• First South-South-North R&E 100Gbps network path established in 2020

Who is the NSRC?

  • University of Oregon employees and students at our home institution
  • A distributed team of network engineers and trainers living in Africa, Asia, Europe, Latin America-Caribbean, North America, and the Pacific, with a core group of staff and student employees based at the University of Oregon
  • Instructors in-training in all regions of the world
  • Dozens of long-time NSRC Volunteers who come from universities, ISPs, the Internet Engineering Task Force community and industry

Early History

NSRC was started by Randy Bush and John Klensin in late 1980s while establishing some of the first email systems (FidoNet and/or UUCP) in many countries. Throughout the 1990s, the founders of the Network Startup Resource Center (NSRC) assisted dozens of countries in Asia, Africa, Latin America-Caribbean, the Middle East and Pacific building computer networking infrastructure and establishing their first communications links to the global Internet. In 1992 NSRC was funded by the National Science Foundation (award #: NCR-9616597) to provide technical assistance to organizations setting up new computer networks to connect scientists engaged in international research and education. During the initial years NSRC was affiliated with a United Nations University project at Massachusetts Institute of Technology (MIT) and assisted with fueling the internationalization of the Internet backbone at the time – the National Science Foundation Network (NSFNET). The NSRC group moved its home base of operations to the University of Oregon in 1996.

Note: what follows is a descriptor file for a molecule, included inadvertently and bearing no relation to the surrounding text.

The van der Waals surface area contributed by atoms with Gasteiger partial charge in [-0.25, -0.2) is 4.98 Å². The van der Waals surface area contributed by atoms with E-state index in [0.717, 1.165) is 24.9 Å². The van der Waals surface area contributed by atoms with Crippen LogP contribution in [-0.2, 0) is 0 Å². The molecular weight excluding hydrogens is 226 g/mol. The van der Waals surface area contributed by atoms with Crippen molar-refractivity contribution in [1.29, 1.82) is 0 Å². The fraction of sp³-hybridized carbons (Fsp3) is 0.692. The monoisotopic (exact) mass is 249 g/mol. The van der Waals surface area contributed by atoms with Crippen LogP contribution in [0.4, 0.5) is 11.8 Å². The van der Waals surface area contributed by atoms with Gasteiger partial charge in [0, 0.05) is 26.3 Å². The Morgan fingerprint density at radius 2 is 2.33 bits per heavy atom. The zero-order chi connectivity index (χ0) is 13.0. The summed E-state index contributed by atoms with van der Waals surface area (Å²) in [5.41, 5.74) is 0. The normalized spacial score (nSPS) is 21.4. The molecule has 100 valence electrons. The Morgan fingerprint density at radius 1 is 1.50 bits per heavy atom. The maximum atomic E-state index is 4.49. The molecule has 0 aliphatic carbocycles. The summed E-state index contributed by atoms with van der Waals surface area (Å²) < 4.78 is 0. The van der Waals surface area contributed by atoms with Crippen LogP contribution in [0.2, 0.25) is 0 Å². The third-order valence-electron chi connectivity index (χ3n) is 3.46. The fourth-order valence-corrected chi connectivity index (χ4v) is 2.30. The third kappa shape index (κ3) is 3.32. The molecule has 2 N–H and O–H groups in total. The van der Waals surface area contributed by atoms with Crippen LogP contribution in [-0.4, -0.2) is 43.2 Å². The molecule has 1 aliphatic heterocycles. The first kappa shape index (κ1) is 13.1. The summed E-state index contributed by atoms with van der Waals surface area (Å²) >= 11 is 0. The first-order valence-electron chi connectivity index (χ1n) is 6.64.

NSRC Sponsors and Supporters

Thank you to all of NSRC's sponsors and supporters who invest in the development of open, interoperable networks and human resources to enable affordable Internet access.

Long Term Impacts

Through hands-on, lab-based curricula and a train-the-trainers approach, NSRC has provided technical skills and knowledge transfer to thousands of network engineers operating thousands of TCP/IP networks in all regions of the world, thereby enhancing the global Internet ecosystem.

Some alumni of NSRC's training programs are longtime collaborators and Internet pioneers in their countries who have shifted to careers in their national governments, including important roles such as Minister of Science and Technology, Minister of Communications, Minister of Higher Education, Regulator of the national telecommunications agency, and other prominent leadership roles of public service in their countries. NSRC maintains good working relationships with many of them for technical and policy discussions, putting special emphasis on support for scientific institutions.